Even with the uproar this week over arbitrator George Nicolau's decision in the Collusion III case, it appears relations between baseball owners and the Major League Baseball Players Association are relatively smooth these days.

Donald Fehr, the MLBPA's executive director, said Friday there have been "preliminary discussions" about the formation of the joint committee that is supposed to study the game's economic condition before the next round of collective bargaining negotiations begin.

He expressed optimism that the sides "will make the September 1 target date" for the formation of the committee, whose work probably will decide the legitimacy of the owners' position that they cannot cope with a salary structure sent skyrocketing by free agency and arbitration.

In related developments, Fehr said he expects a decision on the secondary damage phase of Collusion I "before too much time." The players already have won $10.5 million, and may receive several hundred thousand dollars more. He also said he thinks a ruling on damages in the Collusion II case will be made before the season ends.

In addition, there could be a Collusion IV, regarding the 1988 free-agent market. Fehr said the union believes a "technical violation" occurred that year, but the cumulative effect of the collusion that took place the previous three years may have been more important and complicates the matter.

"I hope we won't have to try that one," he said.

Him, Change?

David Greenfield, the lawyer for Howard Spira, on George Steinbrenner's credibility with regard to his dealings with Spira and Dave Winfield: "This man changes his story more often than he changes managers."

Cincinnati Reds Manager Lou Piniella, a former Yankees player, coach and manager, said after it was revealed Steinbrenner had told Commissioner Fay Vincent that Spira had threatened to disclose information regarding Piniella's "betting on sports": "I guess when you get into bed with a skunk, you never lose the scent." . . .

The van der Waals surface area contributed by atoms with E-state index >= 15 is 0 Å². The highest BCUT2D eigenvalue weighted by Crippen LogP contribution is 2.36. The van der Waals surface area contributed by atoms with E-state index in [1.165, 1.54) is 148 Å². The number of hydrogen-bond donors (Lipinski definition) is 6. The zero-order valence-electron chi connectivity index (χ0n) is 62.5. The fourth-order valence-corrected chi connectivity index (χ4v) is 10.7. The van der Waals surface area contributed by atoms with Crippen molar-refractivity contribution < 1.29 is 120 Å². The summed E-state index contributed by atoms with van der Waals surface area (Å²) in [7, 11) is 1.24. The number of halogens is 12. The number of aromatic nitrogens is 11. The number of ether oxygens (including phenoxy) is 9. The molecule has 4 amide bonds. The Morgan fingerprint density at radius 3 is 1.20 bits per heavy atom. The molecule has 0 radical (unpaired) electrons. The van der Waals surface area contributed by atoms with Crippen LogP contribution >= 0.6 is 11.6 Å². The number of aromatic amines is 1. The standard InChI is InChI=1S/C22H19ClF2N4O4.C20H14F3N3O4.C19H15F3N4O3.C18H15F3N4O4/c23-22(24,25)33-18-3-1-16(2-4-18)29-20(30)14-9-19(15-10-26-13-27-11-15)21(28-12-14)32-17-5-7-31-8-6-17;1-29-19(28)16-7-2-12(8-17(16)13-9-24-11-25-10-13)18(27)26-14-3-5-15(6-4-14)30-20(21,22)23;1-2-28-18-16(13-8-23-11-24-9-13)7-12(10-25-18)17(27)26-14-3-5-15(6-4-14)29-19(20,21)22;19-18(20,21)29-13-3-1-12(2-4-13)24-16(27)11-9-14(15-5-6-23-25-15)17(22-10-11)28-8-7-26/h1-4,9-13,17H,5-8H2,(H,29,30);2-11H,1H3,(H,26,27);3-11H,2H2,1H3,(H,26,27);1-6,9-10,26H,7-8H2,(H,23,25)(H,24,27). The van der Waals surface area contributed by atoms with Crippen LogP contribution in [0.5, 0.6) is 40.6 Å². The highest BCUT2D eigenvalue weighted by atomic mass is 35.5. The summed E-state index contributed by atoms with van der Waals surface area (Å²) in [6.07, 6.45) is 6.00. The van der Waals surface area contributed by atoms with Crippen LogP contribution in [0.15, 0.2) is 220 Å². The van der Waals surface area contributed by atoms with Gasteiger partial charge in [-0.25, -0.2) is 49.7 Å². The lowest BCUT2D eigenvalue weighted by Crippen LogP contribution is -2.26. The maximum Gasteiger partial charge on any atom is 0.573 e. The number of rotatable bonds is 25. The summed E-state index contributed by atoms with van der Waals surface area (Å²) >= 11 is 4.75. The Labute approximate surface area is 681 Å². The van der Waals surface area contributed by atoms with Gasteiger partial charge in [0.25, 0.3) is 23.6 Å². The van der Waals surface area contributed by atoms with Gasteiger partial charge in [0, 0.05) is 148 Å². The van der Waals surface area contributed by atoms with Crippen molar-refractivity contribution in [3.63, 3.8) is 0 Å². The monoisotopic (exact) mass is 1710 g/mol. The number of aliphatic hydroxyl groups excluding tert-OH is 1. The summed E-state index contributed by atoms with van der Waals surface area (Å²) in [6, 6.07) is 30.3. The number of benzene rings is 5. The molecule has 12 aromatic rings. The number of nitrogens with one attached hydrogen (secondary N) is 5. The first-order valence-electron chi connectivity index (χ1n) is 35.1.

Here's an irony Pete Rose surely can appreciate. He is scheduled to report to prison Aug. 10, precisely nine years after the day he surpassed Stan Musial as the NL's all-time hit leader. . . . Twins third baseman Gary Gaetti has started five of the club's last six triple plays and has been involved in six of the last seven. The Twins have had 10 in their history. . . . Since Lee Thomas became general manager of the Phillies in 1988, they have not had a winning streak longer than four games. . . . When the Padres defeated the Pirates, 4-1, last Sunday, it was their largest margin of victory since June 26 and second largest since June 8. It remained that way going into this weekend. . . . Carlton Fisk stole two bases Tuesday. He has seven stolen bases this season, four shy of Honus Wagner's record by a 42-year-old. Fisk also needs just six homers to surpass Johnny Bench's all-time record for catchers. . . . Tigers pitchers Dan Petry, Jeff Robinson and Frank Tanana have totaled six victories in their last 32 starts. . . . Giants pitcher Mike LaCoss's height is listed as 6 feet 4 in the Baseball Register, 6-5 in the Baseball Encyclopedia and 6-6 in the Giants media guide.

Negative New York Note of the Week (Mets File): Although you'd never know it, they went into the weekend still trailing the Pirates. All of the attention the Mets have received prompted Pittsburgh Manager Jim Leyland to say (and these may be famous last words): "All you hear is the Mets, the Mets, the Mets. . . . I'm getting tired of hearing it. . . . They're chasing us. We're not chasing them."